Donald Lambro
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Reagan's across the board tax cuts -- which Democrats ridiculed at the time -- injected needed capital liquidity into every part of the nation's economic blood stream, and the economy took off like a rocket. Quarterly economic growth rates in 1984 were 8.5 percent, 7.9 percent, 6.9 percent, 5.8 percent. Compare that to Obama's quarterly economic growth rates this year: 2.0 percent and 1.7 percent.

Obama told the country to be patient and the economy would improve under his infrastructure spending policies. But that hasn't happened and forecasters are predicting growth rates in the 2 percent range at best, far too weak to create the millions of jobs needed to bring unemployment down to 6 percent or less.

Unemployment fell last month, from 8.3 percent to 8.1 percent (it's been over 8 percent for 43 months). But that's because 581,000 workers stopped look for a job and thus were not counted among the unemployed.

To put last month's 96,000 jobs into sharper perspective, the economy must add 377,000 a month, or 13.6 million over the next three years, to shrink unemployment to 6 percent. And that will require economic growth rates in the range of 4 to 5 percent -- levels Obama's anti-growth, anti-capital investment policies cannot produce. Neither now nor ever.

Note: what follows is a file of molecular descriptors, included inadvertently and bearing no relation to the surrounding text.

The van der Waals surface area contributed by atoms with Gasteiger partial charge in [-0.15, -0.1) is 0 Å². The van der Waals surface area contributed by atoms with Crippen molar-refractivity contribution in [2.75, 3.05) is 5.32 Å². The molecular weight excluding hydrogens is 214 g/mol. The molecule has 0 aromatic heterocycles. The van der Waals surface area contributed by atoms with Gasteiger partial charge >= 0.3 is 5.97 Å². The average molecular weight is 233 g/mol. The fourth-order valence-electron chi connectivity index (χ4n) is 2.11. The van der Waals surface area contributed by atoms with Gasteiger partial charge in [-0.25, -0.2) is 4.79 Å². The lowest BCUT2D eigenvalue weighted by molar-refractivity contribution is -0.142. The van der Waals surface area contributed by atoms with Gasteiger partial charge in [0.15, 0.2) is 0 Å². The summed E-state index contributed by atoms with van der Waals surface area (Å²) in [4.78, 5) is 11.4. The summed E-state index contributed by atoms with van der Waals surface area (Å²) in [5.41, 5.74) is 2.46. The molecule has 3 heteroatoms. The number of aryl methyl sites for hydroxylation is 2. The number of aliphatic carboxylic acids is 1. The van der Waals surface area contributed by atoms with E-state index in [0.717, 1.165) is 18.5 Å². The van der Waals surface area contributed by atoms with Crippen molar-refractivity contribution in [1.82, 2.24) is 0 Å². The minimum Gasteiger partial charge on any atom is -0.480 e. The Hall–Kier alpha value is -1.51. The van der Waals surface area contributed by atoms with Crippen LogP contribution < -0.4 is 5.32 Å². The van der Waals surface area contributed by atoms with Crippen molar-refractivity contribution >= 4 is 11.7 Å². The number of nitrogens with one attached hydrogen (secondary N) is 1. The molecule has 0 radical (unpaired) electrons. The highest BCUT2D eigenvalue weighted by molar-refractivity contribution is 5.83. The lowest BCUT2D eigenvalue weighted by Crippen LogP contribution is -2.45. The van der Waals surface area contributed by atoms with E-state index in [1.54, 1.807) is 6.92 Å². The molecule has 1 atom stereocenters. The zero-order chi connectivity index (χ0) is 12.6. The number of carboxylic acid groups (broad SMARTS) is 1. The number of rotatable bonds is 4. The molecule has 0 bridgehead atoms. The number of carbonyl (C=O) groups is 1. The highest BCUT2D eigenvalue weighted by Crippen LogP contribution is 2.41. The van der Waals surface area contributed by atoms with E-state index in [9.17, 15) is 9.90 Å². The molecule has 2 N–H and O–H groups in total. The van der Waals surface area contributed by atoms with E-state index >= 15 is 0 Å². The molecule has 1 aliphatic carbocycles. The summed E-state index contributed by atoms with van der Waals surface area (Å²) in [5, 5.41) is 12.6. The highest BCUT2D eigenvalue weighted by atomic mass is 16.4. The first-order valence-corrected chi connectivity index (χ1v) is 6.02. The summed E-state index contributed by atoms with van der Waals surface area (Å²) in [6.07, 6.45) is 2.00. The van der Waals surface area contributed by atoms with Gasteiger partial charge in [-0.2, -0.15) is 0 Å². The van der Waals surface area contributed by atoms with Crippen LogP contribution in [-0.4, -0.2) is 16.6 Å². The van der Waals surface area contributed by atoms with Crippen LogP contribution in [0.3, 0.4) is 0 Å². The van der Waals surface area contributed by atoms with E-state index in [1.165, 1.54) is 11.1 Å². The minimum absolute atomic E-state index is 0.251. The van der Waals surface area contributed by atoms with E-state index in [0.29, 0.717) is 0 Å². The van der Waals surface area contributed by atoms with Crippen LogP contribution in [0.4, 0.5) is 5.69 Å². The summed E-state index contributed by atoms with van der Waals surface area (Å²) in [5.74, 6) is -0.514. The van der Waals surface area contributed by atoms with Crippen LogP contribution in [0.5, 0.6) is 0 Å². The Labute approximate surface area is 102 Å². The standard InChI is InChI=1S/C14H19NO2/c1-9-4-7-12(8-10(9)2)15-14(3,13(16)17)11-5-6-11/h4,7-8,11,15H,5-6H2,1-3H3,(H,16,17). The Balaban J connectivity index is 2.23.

But there is more to Obama's bleak economy than just the shrinking number of available jobs. A devastating list of other statistics, ignored by the nightly news shows, reveal a nation struggling to makes ends meet. Among them:

-- Food stamp use hit a record high this summer, rising to 46.7 million Americans, according to the Agriculture Department. "Too many middle-class families who have fallen on hard times are still struggling," says Agriculture Secretary Tom Vilsack.

-- An unprecedented number of U.S. households were going hungry as they struggled to feed their families in the past year, the USDA reported last week. Nearly 18 million families in 2011, 700,000 more than in 2010, didn't always have enough food to feed themselves on a regular basis. That's more than 50 million people, or about one in six.

-- Household income is down significantly in the last three years. From June 2009 to June 2012, the nation's median household income dropped 4.8 percent to $50,964, according to an independent study by Sentier Research.

Median income means that 50 percent earn more than that and 50 percent earn less. The current median income level is 7.2 percent below where it stood in 2007.

Last week's Democratic convention never mentioned any of these and other disturbing economic statistics in the Obama economy, belying their sanctimonious concern for the poor and the middle class who have been hurt most by his harmful policies.

Instead, we got plenty of lame excuses, blame-pointing and a long list of false statistics, and extravagant promises of better days to come, without Obama detailing a specific agenda to deliver the goods.

Clint Eastwood, despite his rambling delivery, said it best at the GOP convention: "When someone isn't doing the job, we've got to let him go." And the sooner Obama goes, the better off our economy will be.

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Donald Lambro

Donald Lambro is chief political correspondent for The Washington Times.